Tens of thousands — bridging left and right, pious and secular — spontaneously came together for the first time in Turkey’s history this June. Turkish PM Recep Tayyip Erdogan’s strongman politics and megaprojects, notably the demolition of Istanbul’s Gezi Park to make way for yet another shopping mall, were met with the strongest critics yet. Protests cropped up across cities as the sit-in against the park’s demolition snowballed into a demonstration against the Justice and Development Party (AKP)’s increasing authoritarianism.

Yesterday, anti-government protests were revived as demonstrators clashed with police in Istanbul, Ankara and southern Turkey following the funeral of a 22-year-old protester. Though the Gezi protests are old news for the global media, “Gezi” remains the point of reference in Turkish politics. Public forums have sprung up in parks throughout Istanbul to fill the void of parliamentary opposition.

A month ago, verdicts for the Ergenekon trial, which tried alleged coup plotters, were handed down in a purpose-built courtroom outside Istanbul. Only 21 of the 275 accused, including a former chief of staff, lawyers, journalists and academics, were acquitted. But defense lawyers have long claimed that much of the evidence was doctored. Families of the accused were not allowed into court and the police teargased the thousand-strong group outside. The trial is seen as AKP’s witch-hunt for critics — using conspiracy to quash dissent and reinforce AKP’s moral superiority as a democratically elected party persecuted by ex-military personnel and allies.

In the meantime, AKP leaders are constructing the world’s biggest courthouse in Kartal. This is the way they have chosen to implement the party’s vision of “justice and development” — megaprojects complimented by increasing control of the judiciary, the arrest of lawyers and judges, the highest number of imprisoned journalists, harsh tax fines on businesses thought to be supporting dissenters. AKP has not only revived but also intensified the tactics of the old state it once used to abhor.

As of late August, at least 60 journalists have been fired or forced to resign for covering the protests, indicating that the Turkish media moguls have only gotten better at self-censorship. Erdogan recently threatened to sue the British Times for publishing a letter by the likes of Sean Penn and David Lynch, who condemned his “dictatorial rule.” The Turkish Minister for EU Affairs called the letter “a crime against humanity.” AKP leadership has been keen on using such Orwellian doublespeak, appropriating the language of human rights whilst violating human rights.

In the absence of an independent media, the majority in Turkey, who are excluded from international coverage and social media, are solely exposed this kind of rhetoric. “Every four years we hold elections and this nation makes its choice,” Mr. Erdogan had said in response to the protests in June. “Those who have a problem with government’s policies can express their opinions within the framework of law and democracy.” That very framework of law and democracy is corroding while AKP keeps preaching democratic values; therein lies the irony of AKP’s “justice and development.”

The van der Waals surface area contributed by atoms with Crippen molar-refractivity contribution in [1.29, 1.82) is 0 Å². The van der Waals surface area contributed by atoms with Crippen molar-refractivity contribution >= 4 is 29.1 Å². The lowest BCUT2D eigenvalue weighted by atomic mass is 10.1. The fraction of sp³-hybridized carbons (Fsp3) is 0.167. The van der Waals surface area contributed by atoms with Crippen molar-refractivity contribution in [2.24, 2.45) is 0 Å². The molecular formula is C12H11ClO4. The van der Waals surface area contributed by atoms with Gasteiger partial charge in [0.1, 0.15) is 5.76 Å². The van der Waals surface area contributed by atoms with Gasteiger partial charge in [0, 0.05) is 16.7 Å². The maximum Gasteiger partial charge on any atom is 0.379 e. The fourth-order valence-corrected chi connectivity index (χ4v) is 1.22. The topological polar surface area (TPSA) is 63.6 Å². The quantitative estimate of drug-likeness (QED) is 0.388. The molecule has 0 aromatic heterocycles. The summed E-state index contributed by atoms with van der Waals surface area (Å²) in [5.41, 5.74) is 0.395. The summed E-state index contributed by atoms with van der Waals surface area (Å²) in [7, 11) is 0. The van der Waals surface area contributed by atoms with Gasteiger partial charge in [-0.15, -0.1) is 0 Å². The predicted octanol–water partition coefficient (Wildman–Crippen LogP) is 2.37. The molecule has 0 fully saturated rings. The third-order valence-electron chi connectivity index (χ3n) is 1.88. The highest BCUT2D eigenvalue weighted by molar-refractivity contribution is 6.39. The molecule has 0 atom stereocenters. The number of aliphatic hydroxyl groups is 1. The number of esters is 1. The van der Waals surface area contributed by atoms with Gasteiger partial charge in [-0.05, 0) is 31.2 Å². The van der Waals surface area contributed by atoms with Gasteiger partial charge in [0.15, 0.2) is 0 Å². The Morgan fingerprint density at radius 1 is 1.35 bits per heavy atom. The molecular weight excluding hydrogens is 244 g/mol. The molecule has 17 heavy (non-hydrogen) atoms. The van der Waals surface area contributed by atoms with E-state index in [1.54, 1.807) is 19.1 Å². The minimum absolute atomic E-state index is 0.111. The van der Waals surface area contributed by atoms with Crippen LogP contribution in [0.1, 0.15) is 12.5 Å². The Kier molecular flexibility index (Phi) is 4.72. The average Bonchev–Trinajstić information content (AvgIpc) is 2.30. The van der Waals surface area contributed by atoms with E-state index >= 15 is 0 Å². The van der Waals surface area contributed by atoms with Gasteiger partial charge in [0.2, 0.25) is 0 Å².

Turkey has been hailed as a model democracy for the rest of the Middle East. After all, GDP growth averaged over five percent a year since the AKP took office in 2002. Justifiably, many were taken by surprise by the excessive police brutality against protestors, which left 7,478 injured and five dead. Yet instead of engaging with the protestors like a “model democracy,” AKP did its best to criminalize protestors and threatened to gather AKP supporters against demonstrators. In a country that prides itself for being a “cultural mosaic,” the AKP’s aggression only served to further divides. Party officials have traced the protests’ roots from domestic terrorist groups to the mysterious “interest rate lobby” with tentacles reaching Brazil, but to none of AKP’s own policies.

The U.S.’s grand strategy in the Middle East, working with moderate Islamist groups like Turkey’s AKP and Egypt’s Muslim Brotherhood, was forecasted to make the region more democratic by supporting the moderates and isolating the radicals. Yet the political maturity of many of these moderate groups was overestimated. In an interview with Corriere della Sera in 2011, President Obama had described Turkey as “a great Islamic democracy,” but not as “a democracy.” It almost reads as if “moderate” Islam is a euphemism for “moderate” democracy; it is democracy bon pour l’orient, or “good enough for the Orient,” as the French used to stamp their diplomas for colonial students.

The Gezi protests cannot be reduced to the rise of a global middle class and an alienated youth in search of more liberties, as suggested by columnists like Francis Fukuyama. The protests, rather, point to the corroding foundations of a republic where fundamental rights for political participation and consultation, the right to a fair trial and free speech are eroding. Despite the absence of a popular, all-encompassing political party, Gezi has come to represent a democratic catharsis, a re-awakening of political discussion outside of a parliament that may be good enough for the Orient, but has failed to deliver for the thousands who have taken to the streets.

Sera Tolgay is a senior in Branford College. Contact her at sera.tolgay@yale.edu.